As long as we’re nitpicking: When you use Homo sapiens sapiens, you use Homo sapiens neanderthalensis, indicating subgroups of the same species. Homo neanderthalensis refers to them as a separate species from Homo sapiens, and is typically used by people who don’t think that the two groups interbred.

These assertions bear almost no relation to the history of biology and ideas about extinction before Darwin’s work. If you think, as you appear to, that the views that informed Christians in the 18th and early 19th centuries (which group would include the young Darwin, and effectively all the scientists of the time) held about these issues bore any significant resemblance to 21st century creationism, you are quite mistaken. Their creationism, such as it was, had nothing of the anti-rational, anti-scientific animus of modern creationism.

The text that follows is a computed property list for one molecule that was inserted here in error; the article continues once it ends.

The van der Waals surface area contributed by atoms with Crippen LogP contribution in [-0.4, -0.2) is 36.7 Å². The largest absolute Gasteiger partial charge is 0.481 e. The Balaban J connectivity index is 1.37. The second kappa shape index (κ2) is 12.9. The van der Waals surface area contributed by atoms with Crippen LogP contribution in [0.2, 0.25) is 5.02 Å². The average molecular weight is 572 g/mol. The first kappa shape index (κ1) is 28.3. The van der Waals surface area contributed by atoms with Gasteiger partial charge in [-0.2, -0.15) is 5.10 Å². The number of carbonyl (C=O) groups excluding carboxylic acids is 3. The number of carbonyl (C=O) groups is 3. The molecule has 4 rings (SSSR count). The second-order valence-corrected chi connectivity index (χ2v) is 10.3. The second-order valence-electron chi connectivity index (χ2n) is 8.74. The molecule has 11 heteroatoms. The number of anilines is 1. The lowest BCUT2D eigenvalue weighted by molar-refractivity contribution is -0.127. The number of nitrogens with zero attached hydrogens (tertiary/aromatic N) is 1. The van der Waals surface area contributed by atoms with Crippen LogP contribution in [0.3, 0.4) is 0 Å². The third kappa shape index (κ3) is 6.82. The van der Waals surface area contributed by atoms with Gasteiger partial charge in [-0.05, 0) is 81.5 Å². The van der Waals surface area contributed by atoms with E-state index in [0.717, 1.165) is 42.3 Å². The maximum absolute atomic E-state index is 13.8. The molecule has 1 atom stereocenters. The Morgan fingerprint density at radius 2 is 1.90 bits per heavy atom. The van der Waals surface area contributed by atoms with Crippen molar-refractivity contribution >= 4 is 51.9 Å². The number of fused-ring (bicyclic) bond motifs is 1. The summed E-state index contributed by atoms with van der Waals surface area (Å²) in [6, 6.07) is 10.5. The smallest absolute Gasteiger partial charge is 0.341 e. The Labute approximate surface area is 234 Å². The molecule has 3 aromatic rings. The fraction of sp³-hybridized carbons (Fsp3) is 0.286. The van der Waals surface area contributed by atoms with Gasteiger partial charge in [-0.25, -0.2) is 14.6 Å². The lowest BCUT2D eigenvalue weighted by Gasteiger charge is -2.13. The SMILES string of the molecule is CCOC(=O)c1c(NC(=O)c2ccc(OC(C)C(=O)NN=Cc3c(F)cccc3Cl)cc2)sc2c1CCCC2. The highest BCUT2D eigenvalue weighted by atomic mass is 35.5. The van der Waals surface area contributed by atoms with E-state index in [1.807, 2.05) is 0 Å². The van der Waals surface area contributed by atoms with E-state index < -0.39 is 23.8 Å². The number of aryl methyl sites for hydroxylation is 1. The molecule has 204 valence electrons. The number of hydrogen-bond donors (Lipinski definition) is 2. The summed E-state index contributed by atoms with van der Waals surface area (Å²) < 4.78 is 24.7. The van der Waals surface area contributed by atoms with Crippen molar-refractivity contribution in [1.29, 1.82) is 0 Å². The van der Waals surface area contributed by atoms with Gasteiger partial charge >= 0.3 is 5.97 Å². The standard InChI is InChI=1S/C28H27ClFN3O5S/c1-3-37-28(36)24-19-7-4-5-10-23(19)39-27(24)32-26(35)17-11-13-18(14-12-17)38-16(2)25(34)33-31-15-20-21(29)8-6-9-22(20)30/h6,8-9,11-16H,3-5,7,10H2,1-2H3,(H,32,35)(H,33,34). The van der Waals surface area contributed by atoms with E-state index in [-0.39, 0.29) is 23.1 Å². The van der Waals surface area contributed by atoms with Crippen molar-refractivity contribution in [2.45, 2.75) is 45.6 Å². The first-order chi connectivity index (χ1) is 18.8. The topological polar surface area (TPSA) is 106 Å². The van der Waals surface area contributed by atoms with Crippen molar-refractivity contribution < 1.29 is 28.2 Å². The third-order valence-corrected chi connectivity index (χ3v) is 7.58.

The notion that no-one knew about extinction before Darwin is manifestly false. On the contrary, it had been a major issue in the sciences for years, and was widely recognized as raising problems for conventional theism. Furthermore, local extinction (on one continent, say) was recognized to be almost equally as problematic for theism as global extinction. people were puzzled, for instance, about why there were no living elephants in Europe or North America, after mastodon remains had shown that elephant-like creatures had once lived there.

Well, this has been very interesting. Thanks for the information!

Not really. I don’t use H. sapiens sapiens, but even if I didn’t, I still wouldn’t use H. sapiens neanderthalensis. There is no reason you can’t recognize us as a subspecies and Neanderthals a separate species.